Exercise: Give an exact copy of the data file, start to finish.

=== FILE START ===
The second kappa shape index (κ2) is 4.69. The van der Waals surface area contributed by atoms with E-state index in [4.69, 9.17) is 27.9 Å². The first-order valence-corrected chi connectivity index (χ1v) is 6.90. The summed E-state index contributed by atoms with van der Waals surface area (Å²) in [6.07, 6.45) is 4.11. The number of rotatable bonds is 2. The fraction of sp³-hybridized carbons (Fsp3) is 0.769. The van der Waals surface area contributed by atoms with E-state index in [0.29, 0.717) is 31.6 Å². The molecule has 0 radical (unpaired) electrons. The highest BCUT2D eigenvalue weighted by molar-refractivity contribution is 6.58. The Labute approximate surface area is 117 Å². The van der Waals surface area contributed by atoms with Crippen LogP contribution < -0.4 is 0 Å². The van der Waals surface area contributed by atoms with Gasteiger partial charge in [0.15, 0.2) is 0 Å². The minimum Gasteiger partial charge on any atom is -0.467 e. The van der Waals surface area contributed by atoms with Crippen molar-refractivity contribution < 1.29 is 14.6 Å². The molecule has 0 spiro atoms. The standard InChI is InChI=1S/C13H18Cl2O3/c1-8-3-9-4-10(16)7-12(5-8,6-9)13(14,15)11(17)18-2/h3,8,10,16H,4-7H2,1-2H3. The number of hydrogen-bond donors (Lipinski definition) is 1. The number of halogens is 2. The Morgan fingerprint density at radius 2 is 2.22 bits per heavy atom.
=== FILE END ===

The second kappa shape index (κ2) is 4.69. The van der Waals surface area contributed by atoms with E-state index in [4.69, 9.17) is 27.9 Å². The first-order valence-corrected chi connectivity index (χ1v) is 6.90. The summed E-state index contributed by atoms with van der Waals surface area (Å²) in [6.07, 6.45) is 4.11. The number of rotatable bonds is 2. The fraction of sp³-hybridized carbons (Fsp3) is 0.769. The van der Waals surface area contributed by atoms with E-state index in [0.29, 0.717) is 31.6 Å². The molecule has 0 radical (unpaired) electrons. The highest BCUT2D eigenvalue weighted by molar-refractivity contribution is 6.58. The Labute approximate surface area is 117 Å². The van der Waals surface area contributed by atoms with Crippen LogP contribution < -0.4 is 0 Å². The van der Waals surface area contributed by atoms with Gasteiger partial charge in [0.15, 0.2) is 0 Å². The minimum Gasteiger partial charge on any atom is -0.467 e. The van der Waals surface area contributed by atoms with Crippen molar-refractivity contribution < 1.29 is 14.6 Å². The molecule has 0 spiro atoms. The standard InChI is InChI=1S/C13H18Cl2O3/c1-8-3-9-4-10(16)7-12(5-8,6-9)13(14,15)11(17)18-2/h3,8,10,16H,4-7H2,1-2H3. The number of hydrogen-bond donors (Lipinski definition) is 1. The number of halogens is 2. The Morgan fingerprint density at radius 2 is 2.22 bits per heavy atom.